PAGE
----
Zombie Abomination: The Italian Zombie Movie Part 1 (dir. Thomas Berdinski): I do not recommend this horror-comedy. I feel somewhat guilty for not doing so. Tom Berdinski was at the convention. He is a charismatic, enthusiastic horror fan who even wore a monster costume. And, a viewer can tell that the cast had an absolute blast making The Italian Zombie Movie Part 1. However, Zombie Abominationis one of those “fan made films.” What we have is more goofing around before a camera than composed art. Berdinski and his crew laughed and joked throughout the screening. But, otherwise, the theatre had energy until ZA; then, it had restlessness and apparent boredom; then, it had energy again.

So, what were the film’s issues? Firstly, the story was too episodic. A viewer understood the overall plot. Yet, sometimes, things were inadequately explained or, somehow, the scenes did work together. Secondly, for all of its giggly energy, Zombie Abomination's humor is actually very dry. Dry humor is humor funny upon analysis. If one analyzes, Berdinski’s film parodies Eurotrash zombie movie conventions. However, it is about as funny as The Lost Skeleton of Cadavra—without simultaneously exhibiting that film’s stylistics and intelligence. Rather, thirdly, the humor here is so damn puerile. Granted, Part 1 offers some outrageously funny lines and grand gross-outs. But, mostly, characters eliminate on-camera a lot. They do implausibly stupid things. They discuss social issues—especially feminism—in grossly uninformed ways. Gross images themselves are supposed to elicit hysterical reactions.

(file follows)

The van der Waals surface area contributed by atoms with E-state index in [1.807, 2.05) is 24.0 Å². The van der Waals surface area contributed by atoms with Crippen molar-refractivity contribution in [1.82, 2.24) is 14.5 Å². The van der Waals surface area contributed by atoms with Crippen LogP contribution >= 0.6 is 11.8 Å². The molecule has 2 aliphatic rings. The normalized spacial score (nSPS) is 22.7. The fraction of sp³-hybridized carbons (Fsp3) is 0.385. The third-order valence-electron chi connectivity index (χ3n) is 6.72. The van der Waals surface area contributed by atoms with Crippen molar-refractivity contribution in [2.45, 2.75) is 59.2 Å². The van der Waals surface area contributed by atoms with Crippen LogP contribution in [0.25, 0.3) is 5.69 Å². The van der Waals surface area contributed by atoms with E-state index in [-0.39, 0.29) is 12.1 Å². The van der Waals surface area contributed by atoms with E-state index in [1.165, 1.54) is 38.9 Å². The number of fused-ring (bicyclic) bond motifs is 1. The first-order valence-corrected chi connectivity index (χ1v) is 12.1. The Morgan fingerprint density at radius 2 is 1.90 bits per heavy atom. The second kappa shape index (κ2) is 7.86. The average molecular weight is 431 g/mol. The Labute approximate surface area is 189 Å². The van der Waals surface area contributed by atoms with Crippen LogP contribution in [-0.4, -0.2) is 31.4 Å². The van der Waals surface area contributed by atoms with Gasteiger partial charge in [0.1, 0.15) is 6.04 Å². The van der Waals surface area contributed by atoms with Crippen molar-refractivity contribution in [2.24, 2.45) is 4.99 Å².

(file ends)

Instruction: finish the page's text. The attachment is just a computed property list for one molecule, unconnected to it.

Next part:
See Zombie Abomination if a fan made film interests you. It was obviously a labor of love. But, as stated, the theatre was bored and disengaged throughout.

The Woman (dir. Lucky McKee): I feel like a pussy, but I missed this one. It played at 22:30, and I had to work at 05:00. No doubt, The Woman was the festival’s best picture. Arrow wrote a review (not from the Madison showing). He recommends it highly.


Mood: Happy
timmyd
timmyd at 08:56 AM Oct 11

nice job my man, sorry you missed THE WOMAN .